The last nine chapters from 9-17 focus on the current typing scene. Chapter 9 will discuss the history of typing computer applications, starting with the early DOS era typing games from the '80s but mostly focusing on the six online sites (other than Intersteno) that I consider historically important: TyperA, Typing Zone, hi-games.net, 10FastFingers, TypeRacer, and Nitro Type. Chapter 10 will focus on the first wave of online typing stars that predated me. The next three chapters will be biographical about myself, and I talk a lot about the Ultimate Typing Championship in Chapter 12. Chapter 14 will discuss the wave of typing stars after me. Chapter 15 will center on the streaming of typing games on Twitch, culminating in a discussion of The Clicking Championship, the most famous online typing championship. The next chapter will provide research I conducted on the fastest and slowest keys on the keyboard as well as which parts of the keyboard and individual words are faster than others. The final chapter goes into great detail about why I think the home row method is wrong, which fingers I use to type each letter of the keyboard, and when I make deviations. The second half is almost done, but the first half is hardly written yet. Having said that, I've already done most of the research I need to for that first half I believe.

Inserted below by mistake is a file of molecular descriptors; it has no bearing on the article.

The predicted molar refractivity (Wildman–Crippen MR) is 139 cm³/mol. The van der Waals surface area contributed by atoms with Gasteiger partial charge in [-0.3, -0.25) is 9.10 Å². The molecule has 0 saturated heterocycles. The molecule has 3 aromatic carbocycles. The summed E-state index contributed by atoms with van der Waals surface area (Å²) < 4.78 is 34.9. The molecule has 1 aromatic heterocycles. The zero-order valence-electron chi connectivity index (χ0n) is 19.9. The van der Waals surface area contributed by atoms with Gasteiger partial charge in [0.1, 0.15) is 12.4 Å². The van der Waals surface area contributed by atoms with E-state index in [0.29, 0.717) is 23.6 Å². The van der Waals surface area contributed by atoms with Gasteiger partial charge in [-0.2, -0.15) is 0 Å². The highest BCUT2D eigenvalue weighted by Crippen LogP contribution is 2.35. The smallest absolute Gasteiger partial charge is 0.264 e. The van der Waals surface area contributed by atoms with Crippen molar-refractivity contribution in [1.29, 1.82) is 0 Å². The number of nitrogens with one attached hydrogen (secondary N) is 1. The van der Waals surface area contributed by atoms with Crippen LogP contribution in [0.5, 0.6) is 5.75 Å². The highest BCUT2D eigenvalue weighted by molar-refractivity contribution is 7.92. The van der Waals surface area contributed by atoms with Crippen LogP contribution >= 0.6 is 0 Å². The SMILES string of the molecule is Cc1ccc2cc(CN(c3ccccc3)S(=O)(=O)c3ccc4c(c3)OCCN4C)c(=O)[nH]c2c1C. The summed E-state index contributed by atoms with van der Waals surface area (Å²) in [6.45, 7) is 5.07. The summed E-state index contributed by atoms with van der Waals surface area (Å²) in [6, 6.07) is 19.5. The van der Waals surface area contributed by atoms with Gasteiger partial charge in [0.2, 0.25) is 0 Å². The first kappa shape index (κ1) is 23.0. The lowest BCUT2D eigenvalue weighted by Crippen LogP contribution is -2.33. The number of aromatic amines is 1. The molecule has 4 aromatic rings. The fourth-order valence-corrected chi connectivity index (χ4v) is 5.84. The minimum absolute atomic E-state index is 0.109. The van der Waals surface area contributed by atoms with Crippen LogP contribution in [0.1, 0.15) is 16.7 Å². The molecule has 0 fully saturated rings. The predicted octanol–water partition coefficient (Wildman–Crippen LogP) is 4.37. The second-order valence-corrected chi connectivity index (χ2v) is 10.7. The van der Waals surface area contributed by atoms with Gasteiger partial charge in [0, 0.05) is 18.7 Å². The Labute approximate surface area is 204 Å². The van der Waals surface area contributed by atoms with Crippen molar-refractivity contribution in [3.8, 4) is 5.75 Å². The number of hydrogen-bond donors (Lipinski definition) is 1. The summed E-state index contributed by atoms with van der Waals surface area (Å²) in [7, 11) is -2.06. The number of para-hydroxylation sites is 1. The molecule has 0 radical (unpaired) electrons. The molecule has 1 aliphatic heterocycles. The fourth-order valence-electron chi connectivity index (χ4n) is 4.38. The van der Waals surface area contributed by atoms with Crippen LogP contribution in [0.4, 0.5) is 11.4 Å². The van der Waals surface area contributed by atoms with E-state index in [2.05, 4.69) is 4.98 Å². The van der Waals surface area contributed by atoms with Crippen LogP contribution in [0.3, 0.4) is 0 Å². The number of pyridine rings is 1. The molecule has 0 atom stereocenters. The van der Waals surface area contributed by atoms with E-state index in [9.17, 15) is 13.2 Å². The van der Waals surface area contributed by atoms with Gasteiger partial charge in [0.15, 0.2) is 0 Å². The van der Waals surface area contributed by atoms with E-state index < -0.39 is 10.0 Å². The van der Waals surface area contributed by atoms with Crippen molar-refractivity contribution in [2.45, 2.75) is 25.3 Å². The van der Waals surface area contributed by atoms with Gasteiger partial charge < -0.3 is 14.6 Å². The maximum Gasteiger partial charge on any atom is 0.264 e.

I also have numerous unrelated hobbies as well. I launched a website http://www.race-database.com/ where I archived the entire history of most of the major league racing series, but I abandoned after 2015. That year, I created a spinoff http://www.racermetrics.com/ where I began creating my own advanced statistical analyses for auto racing in the same vein as what sabermetrics is for baseball. When I finish this book, I think my next project will be a ranking of the top 1000 drivers in motorsports history across all racing series. I also am a tournament Scrabble expert (https://www.cross-tables.com/results.php?playerid=21019) and won one tournament in 2015 but I haven't played in a few years. If you want to talk to me about racing, Scrabble, or anything else, that's certainly fair game too.